Heterogeneity among smokers and non-smokers in attitudes and behaviour regarding smoking and smoking restrictions

Blake D. Poland, Joanna E Cohen, Mary J. Ashley, Ed Adlaf, Roberta Ferrence, Linda L. Pederson, Shelley B. Bull, Dennis Raphael

Research output: Contribution to journalArticle

Abstract

Objective - To determine if smokers and non-smokers cluster into meaningful, discrete subgroups with distinguishable attitudes and behaviours regarding smoking and smoking restrictions. Design - Qualitative research with 45 smokers guided development of questionnaire items applied in a population based telephone survey of 432 current smokers and 1332 non-smokers in Ontario, Canada. Methods - Cluster analysis of questionnaire items used to categorise adult smokers and non-smokers; comparison of clusters on sociodemographic characteristics and composite knowledge and attitude scores. Results - Smokers clustered in three groups. "Reluctant" smokers (16%) show more concern about other people discovering that they smoke, but parallel "easygoing" smokers (42%) in supporting restrictions on smoking and not smoking around others. "Adamant" smokers (42%) feel restrictions have gone too far, and are less likely to accommodate non-smokers. Significant gradients across categories in the expected direction were observed with respect to smoking status, stage of change, knowledge, and attitude scores, and predicted compliance with restrictions, validating the proposed typology. Non-smokers also clustered into three groups, of which the "adamant" non-smokers (45%) are the least favourably disposed to smoking. "Unempowered" non-smokers (34%) also oppose smoking, but tend not to act on it. "Laissez-faire" non-smokers (21%) are less opposed to smoking in both attitude and behaviour. A significant gradient across categories in the expected direction was observed with respect to composite scores regarding knowledge of the health effects of active and passive smoking and a composite score on support for restrictions on smoking in public places. Conclusion - Recognition and consideration of the types of smokers and non-smokers in the population and their distinguishing characteristics could inform the development of tobacco control policies and programmes and suggest strategies to assist implementation.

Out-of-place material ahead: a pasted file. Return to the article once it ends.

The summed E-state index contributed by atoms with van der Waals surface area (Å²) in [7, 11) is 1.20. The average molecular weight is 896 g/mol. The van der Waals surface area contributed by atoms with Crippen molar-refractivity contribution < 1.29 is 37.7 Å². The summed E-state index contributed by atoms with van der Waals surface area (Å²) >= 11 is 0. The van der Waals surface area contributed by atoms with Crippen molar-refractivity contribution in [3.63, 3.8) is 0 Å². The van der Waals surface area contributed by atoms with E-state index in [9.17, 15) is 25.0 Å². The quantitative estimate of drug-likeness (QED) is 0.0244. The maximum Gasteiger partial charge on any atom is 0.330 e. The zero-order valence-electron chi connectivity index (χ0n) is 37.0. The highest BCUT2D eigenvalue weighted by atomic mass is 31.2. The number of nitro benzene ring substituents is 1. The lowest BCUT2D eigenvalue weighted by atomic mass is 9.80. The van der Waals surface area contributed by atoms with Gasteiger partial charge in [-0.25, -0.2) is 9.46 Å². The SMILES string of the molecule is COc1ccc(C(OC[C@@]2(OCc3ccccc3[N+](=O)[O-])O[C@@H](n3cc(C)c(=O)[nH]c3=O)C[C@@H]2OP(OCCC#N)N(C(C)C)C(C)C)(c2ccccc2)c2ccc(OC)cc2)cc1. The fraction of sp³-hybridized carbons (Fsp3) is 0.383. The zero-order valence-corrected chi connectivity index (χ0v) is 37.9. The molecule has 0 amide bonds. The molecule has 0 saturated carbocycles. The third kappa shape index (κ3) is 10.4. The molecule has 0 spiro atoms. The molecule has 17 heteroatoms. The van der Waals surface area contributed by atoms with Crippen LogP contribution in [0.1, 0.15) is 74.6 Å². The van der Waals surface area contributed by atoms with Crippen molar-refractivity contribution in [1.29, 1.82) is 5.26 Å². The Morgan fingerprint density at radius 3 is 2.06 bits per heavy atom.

Original languageEnglish (US)
Pages (from-to)364-371
Number of pages8
JournalTobacco Control
Volume9
Issue number4
StatePublished - 2000
Externally publishedYes

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smoking
Smoking
Tobacco Smoke Pollution
Qualitative Research
Ontario
questionnaire
Telephone
Smoke
Population
Tobacco
Canada
cluster analysis
Cluster Analysis
nicotine
telephone
qualitative research
typology
Group
Health
health

Keywords

  • Attitudes
  • Cluster
  • Non-smokers
  • Smokers
  • Smoking restrictions
  • Typology

ASJC Scopus subject areas

  • Public Health, Environmental and Occupational Health
  • Health Policy
  • Epidemiology

Cite this

Poland, B. D., Cohen, J. E., Ashley, M. J., Adlaf, E., Ferrence, R., Pederson, L. L., ... Raphael, D. (2000). Heterogeneity among smokers and non-smokers in attitudes and behaviour regarding smoking and smoking restrictions. Tobacco Control, 9(4), 364-371.